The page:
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SEATTLE, Washington -- In a tall building on the outskirts of downtown Seattle, a group of scientists from the University of Washington’s Institute for Protein Design huddle in front of computers, concentrating on their screens.
Using a special program, they’re tinkering with building blocks of proteins, taking the first of many steps to develop a vaccine for the new coronavirus, SARS-CoV-2.
Creating a working vaccine is challenging and will likely take over a year, at best. But with Seattle at the heart of the coronavirus outbreak in the U.S. — as of March 13, the state had seen 568 cases and 37 deaths, numbers almost certain to rise as more people are tested — this task is the top priority for the scientists.
“We’ve put a lot of projects on hold so that we can focus on this,” said Brooke Fiala, a vaccine researcher who leads the institute’s nanoparticle laboratory.
In order to fight the coronavirus, scientists from universities and drug companies around the world are developing vaccines, using a variety of methods. Some labs are manipulating the early stages of protein development, while others are working with dead versions of the virus.
Fiala and her colleagues are taking a different approach: manufacturing nanoparticles to create a more efficient vaccine.
Vaccines expose the body to an antigen, which is a small dose of virus or bacteria parts. The antigens trigger an immune response: The body’s immune cells produce antibodies, which combat the invader and protect against further infection.
There are several ways to create a vaccine. In one common method, for example, scientists weaken the virus so that it reproduces very poorly once inside the body, giving the immune system time to make antibodies.
In Fiala’s lab, scientists are instead attempting to form what is called a nanoparticle. The shape of this microscopic particle must allow for an antigen called a spike protein — the part of the SARS-CoV-2 virus that allows it to infect human cells — to fuse to the outside.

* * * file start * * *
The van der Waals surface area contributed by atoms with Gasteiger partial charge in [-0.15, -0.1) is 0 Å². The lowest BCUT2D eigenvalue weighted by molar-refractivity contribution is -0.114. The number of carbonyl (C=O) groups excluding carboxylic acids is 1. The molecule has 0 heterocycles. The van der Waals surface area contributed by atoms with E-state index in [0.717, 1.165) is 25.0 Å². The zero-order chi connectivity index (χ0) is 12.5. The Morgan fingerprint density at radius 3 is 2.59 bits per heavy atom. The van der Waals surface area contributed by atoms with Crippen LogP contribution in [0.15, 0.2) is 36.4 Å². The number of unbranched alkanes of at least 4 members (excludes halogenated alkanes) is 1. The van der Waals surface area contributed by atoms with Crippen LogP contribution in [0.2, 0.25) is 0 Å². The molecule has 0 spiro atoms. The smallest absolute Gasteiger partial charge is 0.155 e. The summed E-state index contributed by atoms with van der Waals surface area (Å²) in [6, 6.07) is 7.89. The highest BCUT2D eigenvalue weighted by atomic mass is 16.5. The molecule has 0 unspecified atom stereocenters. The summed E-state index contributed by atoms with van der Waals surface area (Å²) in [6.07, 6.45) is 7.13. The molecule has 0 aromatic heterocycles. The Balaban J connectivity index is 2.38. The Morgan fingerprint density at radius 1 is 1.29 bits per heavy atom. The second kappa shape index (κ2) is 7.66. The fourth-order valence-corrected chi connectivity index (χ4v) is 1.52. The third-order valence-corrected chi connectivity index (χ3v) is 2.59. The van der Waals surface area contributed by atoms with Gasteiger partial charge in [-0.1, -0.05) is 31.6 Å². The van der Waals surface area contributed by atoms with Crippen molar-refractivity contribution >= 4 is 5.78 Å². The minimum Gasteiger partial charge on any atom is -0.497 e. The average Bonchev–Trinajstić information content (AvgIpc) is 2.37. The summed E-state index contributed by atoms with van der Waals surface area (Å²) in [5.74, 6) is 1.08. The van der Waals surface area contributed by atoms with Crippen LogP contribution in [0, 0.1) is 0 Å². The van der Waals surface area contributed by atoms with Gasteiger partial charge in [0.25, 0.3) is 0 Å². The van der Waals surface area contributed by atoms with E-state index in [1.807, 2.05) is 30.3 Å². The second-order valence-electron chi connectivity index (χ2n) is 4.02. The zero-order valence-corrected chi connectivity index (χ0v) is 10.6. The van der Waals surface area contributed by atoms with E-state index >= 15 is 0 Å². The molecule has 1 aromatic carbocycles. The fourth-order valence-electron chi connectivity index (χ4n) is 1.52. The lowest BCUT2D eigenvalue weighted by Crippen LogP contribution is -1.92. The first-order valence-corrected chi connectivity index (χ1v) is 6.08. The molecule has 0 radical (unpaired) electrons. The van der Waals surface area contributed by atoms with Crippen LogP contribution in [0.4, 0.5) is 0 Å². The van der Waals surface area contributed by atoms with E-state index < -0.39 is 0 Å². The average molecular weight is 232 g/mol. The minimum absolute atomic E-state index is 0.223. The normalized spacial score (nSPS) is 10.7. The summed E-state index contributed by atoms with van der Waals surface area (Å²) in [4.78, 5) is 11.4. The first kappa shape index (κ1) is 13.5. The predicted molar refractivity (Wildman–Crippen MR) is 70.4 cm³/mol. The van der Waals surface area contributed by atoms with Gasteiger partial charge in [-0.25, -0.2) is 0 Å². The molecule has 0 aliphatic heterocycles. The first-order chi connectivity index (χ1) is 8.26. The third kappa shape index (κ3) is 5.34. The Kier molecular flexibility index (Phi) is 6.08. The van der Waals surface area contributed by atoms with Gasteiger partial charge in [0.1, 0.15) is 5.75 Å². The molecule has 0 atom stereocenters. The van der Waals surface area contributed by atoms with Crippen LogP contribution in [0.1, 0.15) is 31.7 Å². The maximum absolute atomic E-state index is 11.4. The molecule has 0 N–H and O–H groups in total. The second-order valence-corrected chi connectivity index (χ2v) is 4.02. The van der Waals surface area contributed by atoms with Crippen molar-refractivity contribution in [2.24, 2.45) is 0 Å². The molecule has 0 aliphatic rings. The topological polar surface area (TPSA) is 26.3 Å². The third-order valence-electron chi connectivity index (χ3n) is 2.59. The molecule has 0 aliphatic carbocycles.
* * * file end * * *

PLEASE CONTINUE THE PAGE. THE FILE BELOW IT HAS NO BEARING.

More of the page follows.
If all the pieces fit together properly, the resulting molecule should look like a spiky ball, with the nanoparticle at the core and the spike proteins protruding outward. Once perfected, this spiky ball can become a vehicle for introducing the viral proteins to human cells and stimulating the immune system.
The first step in making a nanoparticle vaccine involves designing a promising nanoparticle model using a computer, manufacturing the DNA that codes for its shape, and then transferring that DNA into E. coli bacteria. The bacteria follow the DNA’s instructions to form the correct protein.
Researchers then burst open the bacteria and extract the newly made protein, which spontaneously folds into the desired nanoparticle — each piece of the molecule exactly where it should be. Finally, multiple spike proteins are attached to the outside of the nanoparticle, creating the spiky ball.
The immune system reads repetitive arrangements like this as a sign of peril and responds by rapidly creating antibodies.
This type of vaccine is thought to be more powerful than other varieties; the nanoparticle is highly effective at stabilizing the spike proteins and inducing an immune response. And while it’s been in use since around the 1980s, engineering a nanoparticle on a computer is a big step forward.
“The use of computational models to predict and design self-assembling proteins is a recent breakthrough in nanoparticle vaccine design,” said Emma Kate Loveday, a virologist at Montana State University.
It’s a complicated process, but after a recent success in generating a nanoparticle vaccine for respiratory syncytial virus, a contagious respiratory infection, Fiala is hopeful. “We’ve become quite practiced,” she said. “We’re very used to this process of taking those antigens and putting them on nanoparticles.” So far, they have ordered 18 different nanoparticle DNA sequences and are confident that one of these variations will eventually lead to a successful vaccine.
In the upcoming months, the team hopes to get a vaccine to animal trials. If all goes well, the vaccine will then be tested in humans. Making sure it’s safe and effective enough for widespread use could take a year or longer, though. Science often appears to move at a frustratingly slow rate, especially when something as serious as the coronavirus is spreading so quickly, said Ian Haydon, the scientific communications manager for the Institute of Protein Design.
“But science like this needs to move slowly in order to make the proper drugs to save lives,” Haydon said.
Helen Santoro is an editorial fellow at High Country News. Email her at firstname.lastname@example.org.